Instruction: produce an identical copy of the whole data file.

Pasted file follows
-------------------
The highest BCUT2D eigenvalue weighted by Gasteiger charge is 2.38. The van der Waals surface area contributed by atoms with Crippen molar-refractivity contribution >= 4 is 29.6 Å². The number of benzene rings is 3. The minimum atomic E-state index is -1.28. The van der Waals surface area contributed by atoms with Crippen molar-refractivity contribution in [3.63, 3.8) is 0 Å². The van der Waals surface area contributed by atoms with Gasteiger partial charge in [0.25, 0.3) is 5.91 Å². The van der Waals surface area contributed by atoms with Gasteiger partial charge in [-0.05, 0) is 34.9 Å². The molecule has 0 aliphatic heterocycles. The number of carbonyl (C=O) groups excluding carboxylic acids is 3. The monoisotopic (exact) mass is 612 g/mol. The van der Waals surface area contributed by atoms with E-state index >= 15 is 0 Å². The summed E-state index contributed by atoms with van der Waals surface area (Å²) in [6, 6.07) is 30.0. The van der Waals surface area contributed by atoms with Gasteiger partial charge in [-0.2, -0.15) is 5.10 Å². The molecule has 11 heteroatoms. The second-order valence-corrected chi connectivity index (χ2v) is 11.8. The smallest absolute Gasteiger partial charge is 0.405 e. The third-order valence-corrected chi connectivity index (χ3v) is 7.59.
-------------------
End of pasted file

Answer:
The highest BCUT2D eigenvalue weighted by Gasteiger charge is 2.38. The van der Waals surface area contributed by atoms with Crippen molar-refractivity contribution >= 4 is 29.6 Å². The number of benzene rings is 3. The minimum atomic E-state index is -1.28. The van der Waals surface area contributed by atoms with Crippen molar-refractivity contribution in [3.63, 3.8) is 0 Å². The van der Waals surface area contributed by atoms with Gasteiger partial charge in [0.25, 0.3) is 5.91 Å². The van der Waals surface area contributed by atoms with Gasteiger partial charge in [-0.05, 0) is 34.9 Å². The molecule has 0 aliphatic heterocycles. The number of carbonyl (C=O) groups excluding carboxylic acids is 3. The monoisotopic (exact) mass is 612 g/mol. The van der Waals surface area contributed by atoms with E-state index >= 15 is 0 Å². The summed E-state index contributed by atoms with van der Waals surface area (Å²) in [6, 6.07) is 30.0. The van der Waals surface area contributed by atoms with Gasteiger partial charge in [-0.2, -0.15) is 5.10 Å². The molecule has 11 heteroatoms. The second-order valence-corrected chi connectivity index (χ2v) is 11.8. The smallest absolute Gasteiger partial charge is 0.405 e. The third-order valence-corrected chi connectivity index (χ3v) is 7.59.